1. Make practice a priority.

Before you join the choir or praise team or volunteer to play an instrument, find out how much of a time commitment it will be, and consider whether or not you can diligently keep that commitment. Once you’ve joined or volunteered, attend rehearsals, worship services, and performances faithfully, and be sure to arrive on time. You have no idea how much it means to your minister of music that he can count on you.

2. Get to the church on time.

Think about how you would feel if you planned a dinner party, worked hard all week cooking and cleaning, and then one of the couples you invited carelessly showed up halfway through the meal. You’d probably think that was kind of rude and feel somewhat discouraged. That’s sort of the way a minister of music can feel when people (especially the same people every week) habitually arrive late to church for non-emergency reasons. Not only that, but it’s a distraction to others when you come in late, plus you’re missing out on praising God and getting your heart prepared to receive His word during the sermon. Being on time and ready for worship benefits everybody!

3. Sing.

If you were in a meeting at work or in a college class, would you pick up your knitting, clip your nails, walk around the room chatting with friends, or bury your nose in your phone the whole time? Probably not, yet, over the years I have seen church members do all these and more during the music portion of the worship service. It’s disrespectful to the God we’re supposed to be worshiping and to the minister of music who is trying to do the work God has called him to. On the other hand, I love it when we get in the car after church and my husband says, with a smile on his face, “Wow, they were really singing today!” We have an incredible Savior who has given us the privilege of praising Him, so let’s take Him up on it. Sing out! You can worship and be an encourager all at the same time.

4. Smile!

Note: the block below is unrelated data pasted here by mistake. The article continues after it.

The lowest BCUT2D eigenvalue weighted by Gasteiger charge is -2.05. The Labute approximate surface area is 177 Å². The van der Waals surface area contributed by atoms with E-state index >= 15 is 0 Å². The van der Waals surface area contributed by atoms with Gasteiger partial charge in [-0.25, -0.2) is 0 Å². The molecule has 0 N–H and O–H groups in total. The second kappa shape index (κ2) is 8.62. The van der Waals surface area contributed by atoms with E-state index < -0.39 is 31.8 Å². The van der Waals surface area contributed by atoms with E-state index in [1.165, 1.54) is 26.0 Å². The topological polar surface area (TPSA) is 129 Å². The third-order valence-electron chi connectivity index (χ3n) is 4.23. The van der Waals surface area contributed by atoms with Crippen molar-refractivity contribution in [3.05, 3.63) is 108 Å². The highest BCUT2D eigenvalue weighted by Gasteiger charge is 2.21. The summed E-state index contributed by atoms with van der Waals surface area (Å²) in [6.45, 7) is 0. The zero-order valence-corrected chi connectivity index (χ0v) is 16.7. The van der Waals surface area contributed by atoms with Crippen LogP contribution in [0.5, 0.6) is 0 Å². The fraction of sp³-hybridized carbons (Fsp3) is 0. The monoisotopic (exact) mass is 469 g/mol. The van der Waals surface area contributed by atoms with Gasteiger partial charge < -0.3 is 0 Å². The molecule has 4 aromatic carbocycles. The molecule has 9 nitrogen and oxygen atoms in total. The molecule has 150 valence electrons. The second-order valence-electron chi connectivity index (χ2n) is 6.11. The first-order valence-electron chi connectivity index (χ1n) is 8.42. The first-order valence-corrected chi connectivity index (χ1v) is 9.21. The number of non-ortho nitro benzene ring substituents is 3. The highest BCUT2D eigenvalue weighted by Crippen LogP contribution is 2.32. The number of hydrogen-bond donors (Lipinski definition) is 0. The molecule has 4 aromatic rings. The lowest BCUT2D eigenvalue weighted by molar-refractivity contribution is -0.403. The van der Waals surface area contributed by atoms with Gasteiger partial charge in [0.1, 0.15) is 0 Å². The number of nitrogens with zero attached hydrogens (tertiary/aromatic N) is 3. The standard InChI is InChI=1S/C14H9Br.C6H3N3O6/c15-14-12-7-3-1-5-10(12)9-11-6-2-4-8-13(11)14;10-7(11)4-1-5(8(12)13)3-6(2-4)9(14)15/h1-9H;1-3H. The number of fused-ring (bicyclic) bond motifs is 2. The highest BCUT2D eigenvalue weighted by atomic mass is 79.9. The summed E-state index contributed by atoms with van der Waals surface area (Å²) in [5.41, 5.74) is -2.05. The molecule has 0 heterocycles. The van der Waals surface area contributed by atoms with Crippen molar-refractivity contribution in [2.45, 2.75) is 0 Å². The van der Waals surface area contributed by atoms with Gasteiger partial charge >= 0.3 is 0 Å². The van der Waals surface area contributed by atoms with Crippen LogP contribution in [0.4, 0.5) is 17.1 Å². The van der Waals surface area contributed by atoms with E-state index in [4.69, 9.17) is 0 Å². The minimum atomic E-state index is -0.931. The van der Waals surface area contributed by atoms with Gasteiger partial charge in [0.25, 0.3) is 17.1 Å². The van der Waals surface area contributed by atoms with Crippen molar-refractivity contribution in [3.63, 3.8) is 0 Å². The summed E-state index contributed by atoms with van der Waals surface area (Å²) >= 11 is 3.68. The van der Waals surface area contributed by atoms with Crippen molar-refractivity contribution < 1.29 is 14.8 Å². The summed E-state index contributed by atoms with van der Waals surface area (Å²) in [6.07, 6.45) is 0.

It’s pretty disheartening for a minister of music to stand up front, giving it all he’s got, and then look out over the congregation and see a bunch of people looking like they’d rather be at the dentist. Think about Who you’re singing to and all the reasons why you’re singing to Him, and I challenge you to keep a frown on your face! Just the simple act of smiling while you’re singing will do wonders for your minister of music (and for you!).

5. Think before you complain.

Has your minister of music said or done something that’s clearly a sin or false doctrine? If so, you have a biblical obligation  to go to him -kindly and in love- and talk to him about it directly.

Is your complaint a matter of personal preference- style of music, whether or not he wears a tie, etc.? Give it 24 hours. Does it still seem just as important? Could you possibly be a servant to him (and others in the congregation whose opinion is the opposite of yours) by overlooking an offense and not complaining?

If you do feel the need to voice your concern (and there are valid concerns that aren’t sin-related), approach your minister of music the way you would want to be approached. Instead of, “Turn that dadgum volume DOWN!” how about, “I was wondering if it would be possible to ask the sound tech to lower the volume in the house speakers a little? My baby’s ears are very sensitive and she gets fussy when it’s that loud. I hate missing worship when I have to take her out to the lobby.” Instead of, “Hymns are so boring. I don’t see why we have to sing them half the time,” how about, “I really loved those two worship songs we sang this morning! Do you think we might be able to sing more songs like that soon?” Christ wants us to be kind to one another, so show your minister of music a little “Golden Rule” love.

6. Speak encouraging words often.

It’s been our experience, and seems to be the general consensus among ministers of music, that the most common kind of feedback they get is negative feedback. People are much quicker to complain than affirm. Buck the trend. Did he choose one of your favorite songs for the service? Did a certain song help you to understand one of God’s attributes better? Did the choir do a nice job on their anthem? Are you praying for him? Tell him. He appreciates it more than you know.

7. Show tangible appreciation.

It is amazing what even the smallest gift can do to lift my husband’s spirits. A card of appreciation (I have come across cards that he has saved for years), something related to one of his hobbies, a church member buying him lunch at a fast food place. They might be small items monetarily speaking, but their message is, “I care about you, and I appreciate your hard work.” And that’s priceless.

We have been blessed over the last two decades to serve at several churches that had members who were very good at encouraging their minister of music. Their love and support made my husband’s ministry a joy. What are some ways you can think of to encourage the minister of music at your church and spread that same kind of joy?


THIS ARTICLE WAS ORIGINALLY PUBLISHED AT SATISFACTION THROUGH CHRIST.